A Day in the Life of a Plastic Surgery PA: Emily Hedley, PA-C

Another fabulous post for our blog series A Day in the Life of a PA. Emily Hedley, MSM, PA-C tells us what her day to day life is like as a plastic surgery PA! Interestingly, she also has a background in dermatology as well, so she has great insight as to some things they each do differently. If you are interested in either of these specialties, check out her post below!

Tell us a little about yourself, which PA program you graduated from and when you graduated.

I am the first person in my family to pursue a career in medicine. I am married with three children and a high-energy dog named Sledder! I attended Michigan State University for undergrad earning a pre-med degree in Nutritional Sciences. In 2011, I graduated from Western Michigan University’s PA program.

What is your current specialty?

I am currently working in plastic surgery but worked in dermatology the first 5 ½ years of my career. Fortunately, I still perform many of the dermatologic procedures that I loved but was able to expand my scope of practice into plastic surgery.

Why did you choose this specialty?

I am a visual learner, so a career working with the skin was a natural interest. Procedures are also very interesting to me, so going from excising a skin cancer in one room to injecting botox in the next keeps the days fast-paced and varied, which I love. I also find that many of my patients are in need of frequent follow-up for their conditions, so I am able to get to know them and their families on a personal level which I believe helps to build a strong patient-provider relationship.

What type of environment do you work in (hospital, clinic, administration, or a mix)?

Mostly clinic, first-assist in the OR for some cases when clinic days are slower.

What is your schedule like?

Do you work Monday through Friday, weekends, holidays, night shifts? Monday-Wednesday currently, no weekends, no holidays.

 Do you take call?

No.

Describe a typical day like for you?

Typically see 20-23 patients a day. I perform skin cancer examinations, scar management, acne treatment, skincare/wrinkle assessments, pre and post-operative visits and wound care, etc. Procedures vary from skin biopsies/excisions, to skin cancer excisions, Botox injections, intralesional steroid injections, cyst extractions, etc.
Do you start in a clinic or hospital setting, do you stay there for the entire day? Typically in the clinic all day. However, on the OR days I assist on the first case first thing in the morning and then head to the clinic for the rest of the day.

What time do you start and finish?

Start in the clinic arriving at 7:45 am and ending around 5:30 pm.

Are you an hourly or salaried employee?

Salary

Do you think your wage is comparable to your specialty in your location?

Yes

How autonomous are you, what types of things do you involve your supervising physician for and what do you do on your own?

I am able to practice relatively autonomously but am thankful to be able to consult with my collaborating physician for challenging cases (he has been practicing for 20 years). Cases I typically consult on are complex wound management, skin cancers that require my collaborating physician’s surgical skills for treatment and ED facial fracture patients.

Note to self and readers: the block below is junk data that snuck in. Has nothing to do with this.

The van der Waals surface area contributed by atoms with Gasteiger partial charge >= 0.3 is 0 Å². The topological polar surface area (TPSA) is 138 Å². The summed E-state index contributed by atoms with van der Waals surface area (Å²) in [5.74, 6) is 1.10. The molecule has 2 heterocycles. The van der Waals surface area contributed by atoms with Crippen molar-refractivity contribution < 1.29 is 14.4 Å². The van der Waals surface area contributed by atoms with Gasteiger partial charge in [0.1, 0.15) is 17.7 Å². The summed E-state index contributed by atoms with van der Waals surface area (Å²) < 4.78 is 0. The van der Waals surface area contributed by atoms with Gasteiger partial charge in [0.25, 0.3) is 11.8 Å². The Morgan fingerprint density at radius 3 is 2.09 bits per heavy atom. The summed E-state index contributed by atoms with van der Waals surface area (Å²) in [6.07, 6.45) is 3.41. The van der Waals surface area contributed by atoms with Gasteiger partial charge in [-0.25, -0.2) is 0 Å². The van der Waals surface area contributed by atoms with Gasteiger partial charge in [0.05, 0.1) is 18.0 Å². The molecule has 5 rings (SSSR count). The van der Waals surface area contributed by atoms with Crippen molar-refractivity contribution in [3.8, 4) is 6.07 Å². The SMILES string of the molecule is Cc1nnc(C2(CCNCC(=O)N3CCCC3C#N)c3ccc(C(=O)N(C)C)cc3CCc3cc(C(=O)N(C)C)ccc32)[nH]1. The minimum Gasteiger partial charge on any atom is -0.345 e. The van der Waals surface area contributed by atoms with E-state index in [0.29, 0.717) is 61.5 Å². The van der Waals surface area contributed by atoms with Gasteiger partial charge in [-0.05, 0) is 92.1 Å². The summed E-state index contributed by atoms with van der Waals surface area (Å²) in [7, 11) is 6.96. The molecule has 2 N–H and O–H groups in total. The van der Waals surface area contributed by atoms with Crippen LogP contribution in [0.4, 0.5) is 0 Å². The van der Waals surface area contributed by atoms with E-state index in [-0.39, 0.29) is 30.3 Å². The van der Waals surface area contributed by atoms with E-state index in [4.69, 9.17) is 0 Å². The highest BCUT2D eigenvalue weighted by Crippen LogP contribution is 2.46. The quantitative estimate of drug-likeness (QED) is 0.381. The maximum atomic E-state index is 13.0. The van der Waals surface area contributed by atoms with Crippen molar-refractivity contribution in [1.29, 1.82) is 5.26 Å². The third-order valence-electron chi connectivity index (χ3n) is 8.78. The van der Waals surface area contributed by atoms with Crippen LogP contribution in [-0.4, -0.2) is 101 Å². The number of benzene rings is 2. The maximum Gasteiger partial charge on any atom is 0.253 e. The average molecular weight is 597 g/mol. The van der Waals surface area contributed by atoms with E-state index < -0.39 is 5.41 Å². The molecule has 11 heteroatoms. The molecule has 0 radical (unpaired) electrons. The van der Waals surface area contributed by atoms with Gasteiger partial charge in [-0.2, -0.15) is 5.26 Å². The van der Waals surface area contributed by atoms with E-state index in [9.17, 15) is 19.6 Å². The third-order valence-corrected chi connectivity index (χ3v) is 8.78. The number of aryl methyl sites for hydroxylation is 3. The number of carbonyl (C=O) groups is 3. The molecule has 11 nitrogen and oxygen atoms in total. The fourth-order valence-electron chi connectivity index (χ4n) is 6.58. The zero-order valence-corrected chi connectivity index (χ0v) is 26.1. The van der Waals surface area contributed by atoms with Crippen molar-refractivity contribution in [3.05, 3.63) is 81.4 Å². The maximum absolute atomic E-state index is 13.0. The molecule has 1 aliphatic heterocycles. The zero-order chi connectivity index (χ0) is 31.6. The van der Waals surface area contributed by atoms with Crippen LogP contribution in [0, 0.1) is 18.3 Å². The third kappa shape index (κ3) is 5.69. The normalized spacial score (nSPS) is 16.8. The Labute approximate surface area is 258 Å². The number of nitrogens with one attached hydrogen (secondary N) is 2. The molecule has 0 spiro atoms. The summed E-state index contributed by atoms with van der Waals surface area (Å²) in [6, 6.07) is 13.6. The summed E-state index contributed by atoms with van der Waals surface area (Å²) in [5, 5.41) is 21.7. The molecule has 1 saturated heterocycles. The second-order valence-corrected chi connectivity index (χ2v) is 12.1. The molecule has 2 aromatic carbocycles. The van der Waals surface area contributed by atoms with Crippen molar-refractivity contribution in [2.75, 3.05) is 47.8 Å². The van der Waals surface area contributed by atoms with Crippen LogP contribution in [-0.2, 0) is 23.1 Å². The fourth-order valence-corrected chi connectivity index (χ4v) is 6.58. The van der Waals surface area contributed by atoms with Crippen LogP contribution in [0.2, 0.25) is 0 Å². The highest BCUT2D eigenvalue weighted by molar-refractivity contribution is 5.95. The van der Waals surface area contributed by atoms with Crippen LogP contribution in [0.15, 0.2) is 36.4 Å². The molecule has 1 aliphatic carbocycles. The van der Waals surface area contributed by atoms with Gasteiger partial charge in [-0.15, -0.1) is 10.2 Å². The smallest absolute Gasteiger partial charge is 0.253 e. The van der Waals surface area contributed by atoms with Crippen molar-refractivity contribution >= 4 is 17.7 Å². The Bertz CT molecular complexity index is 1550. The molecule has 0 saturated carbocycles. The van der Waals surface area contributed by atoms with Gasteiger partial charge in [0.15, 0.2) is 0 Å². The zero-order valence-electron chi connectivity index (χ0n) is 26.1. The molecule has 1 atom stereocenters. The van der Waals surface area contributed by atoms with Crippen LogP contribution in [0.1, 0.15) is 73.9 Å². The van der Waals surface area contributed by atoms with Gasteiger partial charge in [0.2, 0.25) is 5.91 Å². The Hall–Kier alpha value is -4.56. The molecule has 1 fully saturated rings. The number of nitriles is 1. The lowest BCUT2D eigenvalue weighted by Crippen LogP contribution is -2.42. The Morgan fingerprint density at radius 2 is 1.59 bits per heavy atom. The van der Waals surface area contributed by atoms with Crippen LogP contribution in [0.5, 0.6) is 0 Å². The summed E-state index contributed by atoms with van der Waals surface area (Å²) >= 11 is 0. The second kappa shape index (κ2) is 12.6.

Is this typical for your specialty or more specific to your situation?

Probably a combination. With my background in dermatology, we have the ability to help a large population of skin cancer patients and the more complex cases require the plastic surgeon’s expertise/input.

Do you currently participate in any administrative tasks or have a leadership position, formal or informal?

I am involved in some of the ancillary staff decision making as well as public relations events.

Do you think this augments or hinders your other responsibilities?

Augments.

What advice would you give to a PA who is considering working in your specialty?

Do not be discouraged by job postings that say experience required. I have found that many collaborating physicians are willing to train if a prospective PA is dedicated to learning and proves they are teachable. A surgical background with a concentration on suturing technique, etc is beneficial.

What is the one thing you wish PAs in other specialties knew before calling or referring to your practice?

Thankfully, I have been able to establish solid referral sources and so typically they are referring in an appropriate manner. Something that would be helpful for the new patient referrals to be aware of is that often skin treatments take time to work and that insurance does not always cover the gold-standard treatment (which can be very frustrating at times).

Is there anything else you’d like to add?

Both dermatology and plastic surgery are amazing fields to work in. Finding a collaborating physician that is respectful of PAs and values them as a member of the team is imperative. This team approach is the key to delivering excellent patient care.

 

 

Thanks again to Emily for answering our questions about her work as a plastic surgery PA and also providing some insight into working in dermatology.  There are so many fantastic specialties a PA can work in, and these are just a few excellent examples.

-Courtney

Courtney
Physician Assistant, Owner and Blogger at EmpoweredPAs.com. Currently practicing in a Pediatric Emergency Department, overseeing and developing evidence-based clinical practice guidelines with teams of amazing people, supporting and mentoring Pre-PA and PA Students, with a hope to advance our profession and give PAs the tools and resouces they need to advance their careers.